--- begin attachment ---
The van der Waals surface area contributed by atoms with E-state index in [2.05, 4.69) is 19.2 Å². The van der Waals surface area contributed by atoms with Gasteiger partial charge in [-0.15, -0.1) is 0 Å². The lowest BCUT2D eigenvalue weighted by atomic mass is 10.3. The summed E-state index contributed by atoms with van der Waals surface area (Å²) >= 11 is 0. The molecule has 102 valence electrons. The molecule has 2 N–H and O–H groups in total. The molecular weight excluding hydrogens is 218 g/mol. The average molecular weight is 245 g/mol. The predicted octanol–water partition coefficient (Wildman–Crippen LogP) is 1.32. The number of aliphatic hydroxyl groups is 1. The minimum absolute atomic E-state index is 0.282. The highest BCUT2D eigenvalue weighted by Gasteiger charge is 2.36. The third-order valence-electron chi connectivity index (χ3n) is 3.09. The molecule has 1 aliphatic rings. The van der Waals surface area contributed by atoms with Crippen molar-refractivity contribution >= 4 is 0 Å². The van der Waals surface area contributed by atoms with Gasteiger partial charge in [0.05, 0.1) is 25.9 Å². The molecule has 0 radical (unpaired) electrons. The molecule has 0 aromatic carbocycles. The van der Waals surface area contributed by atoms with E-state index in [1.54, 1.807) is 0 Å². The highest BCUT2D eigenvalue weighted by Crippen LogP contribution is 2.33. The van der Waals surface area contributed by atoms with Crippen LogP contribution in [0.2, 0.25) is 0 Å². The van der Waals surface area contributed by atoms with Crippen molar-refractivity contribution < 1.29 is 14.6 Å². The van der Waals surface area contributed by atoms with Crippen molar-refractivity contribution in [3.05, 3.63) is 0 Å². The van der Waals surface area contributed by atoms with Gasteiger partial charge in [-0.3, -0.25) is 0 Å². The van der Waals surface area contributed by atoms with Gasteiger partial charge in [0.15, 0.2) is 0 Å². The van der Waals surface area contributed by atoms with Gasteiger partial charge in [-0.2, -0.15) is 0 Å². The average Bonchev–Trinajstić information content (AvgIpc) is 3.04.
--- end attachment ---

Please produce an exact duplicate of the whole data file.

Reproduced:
The van der Waals surface area contributed by atoms with E-state index in [2.05, 4.69) is 19.2 Å². The van der Waals surface area contributed by atoms with Gasteiger partial charge in [-0.15, -0.1) is 0 Å². The lowest BCUT2D eigenvalue weighted by atomic mass is 10.3. The summed E-state index contributed by atoms with van der Waals surface area (Å²) >= 11 is 0. The molecule has 102 valence electrons. The molecule has 2 N–H and O–H groups in total. The molecular weight excluding hydrogens is 218 g/mol. The average molecular weight is 245 g/mol. The predicted octanol–water partition coefficient (Wildman–Crippen LogP) is 1.32. The number of aliphatic hydroxyl groups is 1. The minimum absolute atomic E-state index is 0.282. The highest BCUT2D eigenvalue weighted by Gasteiger charge is 2.36. The third-order valence-electron chi connectivity index (χ3n) is 3.09. The molecule has 1 aliphatic rings. The van der Waals surface area contributed by atoms with Crippen molar-refractivity contribution >= 4 is 0 Å². The van der Waals surface area contributed by atoms with Gasteiger partial charge in [0.05, 0.1) is 25.9 Å². The molecule has 0 radical (unpaired) electrons. The molecule has 0 aromatic carbocycles. The van der Waals surface area contributed by atoms with E-state index in [1.54, 1.807) is 0 Å². The highest BCUT2D eigenvalue weighted by Crippen LogP contribution is 2.33. The van der Waals surface area contributed by atoms with Crippen LogP contribution in [0.2, 0.25) is 0 Å². The van der Waals surface area contributed by atoms with Crippen molar-refractivity contribution < 1.29 is 14.6 Å². The van der Waals surface area contributed by atoms with Crippen molar-refractivity contribution in [3.05, 3.63) is 0 Å². The van der Waals surface area contributed by atoms with Gasteiger partial charge in [-0.3, -0.25) is 0 Å². The van der Waals surface area contributed by atoms with Gasteiger partial charge in [0.15, 0.2) is 0 Å². The van der Waals surface area contributed by atoms with Gasteiger partial charge in [-0.2, -0.15) is 0 Å². The average Bonchev–Trinajstić information content (AvgIpc) is 3.04.